The 2022 release of “The Black Rose” showcases an evolution in the band’s writing and the maturity of its musical themes.
“When we did our first album, it was again, it was more experimental,” Brown said. “We're trying to feel things out. This album, I feel like Jaiie's songwriting has come into sharper focus on this record, and we really just wanted to deliver just like a killer set of pop songs.”
Dayo-Aliya said they conceptualized the album during the height of the COVID-19 pandemic and concurrent protests after the death of George Floyd.
“I wanted people to remember hope, hope through darkness, that we have been through as a human race so much, and yet we survive it,” they said.
Members of Church of Starry Wisdom were having conversations about the Time’s Up and #MeToo movements as well, which further inspired Dayo-Aliya to write songs about finding light in times of darkness.
“I was thinking about the color black in all of its mystery that it represents, but also the beauty of a rose,” they said. “[We were] wanting to make an album that specifically told stories about people surviving and moving through rough times.”
Songs on the album like “French Kiss” sonically communicate a sense of carefree pop, but the lyrics are more urgent, evoking a sense of fleeting time.
"This album, I feel like Jaiie's songwriting has come into sharper focus on this record, and we really just wanted to deliver just like a killer set of pop songs.”Kurt Brown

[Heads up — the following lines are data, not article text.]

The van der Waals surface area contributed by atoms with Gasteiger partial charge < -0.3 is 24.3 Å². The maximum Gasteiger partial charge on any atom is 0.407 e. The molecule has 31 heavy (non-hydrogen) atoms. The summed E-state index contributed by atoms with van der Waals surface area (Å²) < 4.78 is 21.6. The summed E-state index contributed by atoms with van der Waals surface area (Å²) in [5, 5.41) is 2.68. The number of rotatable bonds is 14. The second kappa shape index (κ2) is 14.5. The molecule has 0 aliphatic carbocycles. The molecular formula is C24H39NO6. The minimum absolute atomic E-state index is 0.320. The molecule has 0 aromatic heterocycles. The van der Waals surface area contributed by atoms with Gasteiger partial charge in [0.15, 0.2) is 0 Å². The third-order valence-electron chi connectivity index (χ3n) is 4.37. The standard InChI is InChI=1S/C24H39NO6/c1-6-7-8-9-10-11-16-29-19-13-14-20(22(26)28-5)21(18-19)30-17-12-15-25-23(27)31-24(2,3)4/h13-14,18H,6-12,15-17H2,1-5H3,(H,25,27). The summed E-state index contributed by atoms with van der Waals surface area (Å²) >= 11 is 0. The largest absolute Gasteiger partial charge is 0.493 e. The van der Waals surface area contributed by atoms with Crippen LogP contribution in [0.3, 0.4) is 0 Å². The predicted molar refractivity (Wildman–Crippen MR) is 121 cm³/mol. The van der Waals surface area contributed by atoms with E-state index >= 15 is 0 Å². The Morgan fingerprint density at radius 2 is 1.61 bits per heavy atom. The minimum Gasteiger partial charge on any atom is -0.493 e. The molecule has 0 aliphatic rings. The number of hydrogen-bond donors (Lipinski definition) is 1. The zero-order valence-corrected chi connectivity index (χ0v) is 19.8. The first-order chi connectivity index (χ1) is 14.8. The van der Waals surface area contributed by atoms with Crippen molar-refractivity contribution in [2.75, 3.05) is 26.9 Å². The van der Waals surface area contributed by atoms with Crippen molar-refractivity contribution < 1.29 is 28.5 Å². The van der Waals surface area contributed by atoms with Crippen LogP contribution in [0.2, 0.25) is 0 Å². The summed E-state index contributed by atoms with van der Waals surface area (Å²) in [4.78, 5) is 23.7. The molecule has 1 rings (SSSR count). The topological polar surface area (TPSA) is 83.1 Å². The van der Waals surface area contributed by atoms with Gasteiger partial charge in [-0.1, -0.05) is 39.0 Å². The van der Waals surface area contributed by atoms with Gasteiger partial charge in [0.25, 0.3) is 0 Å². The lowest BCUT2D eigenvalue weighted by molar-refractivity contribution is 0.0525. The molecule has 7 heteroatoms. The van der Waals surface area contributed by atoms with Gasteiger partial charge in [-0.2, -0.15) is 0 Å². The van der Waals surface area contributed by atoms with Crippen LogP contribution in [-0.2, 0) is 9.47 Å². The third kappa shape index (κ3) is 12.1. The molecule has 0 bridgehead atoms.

Dayo-Aliya said the most common response to the music and live performance of Church of Starry Wisdom is surprise.
With its cast of performers, which the band refers to as “the Congregation,” there is a sense of community that comes with being part of a Church of Starry Wisdom show.
“We have one really wonderful fan [who] recently told me that church is a space that they loved as a child because they got to go and be in community with other people,” Dayo-Aliya said. “And that was what she loves about our group is that the space that we create, she feels a lot of that same community, but maybe without some of the dogma that she experienced in that particular space, it is really like her secular church.”
Dayo-Aliya grew up attending church and singing in gospel groups and credits their sister, India, for inspiring them to sing with deep emotion and expression.
“I think the ultimate thing is learning how to put your own pain and your own joy and your own fears into it,” they said. “And I think in this group, really, I felt like my voice sort of developed really, because probably I was writing songs that were coming directly from my joy and my pain.”
Church of Starry Wisdom will perform at the Akron Art Museum’s free Midwinter Tunes 2023 event Saturday, Feb. 18.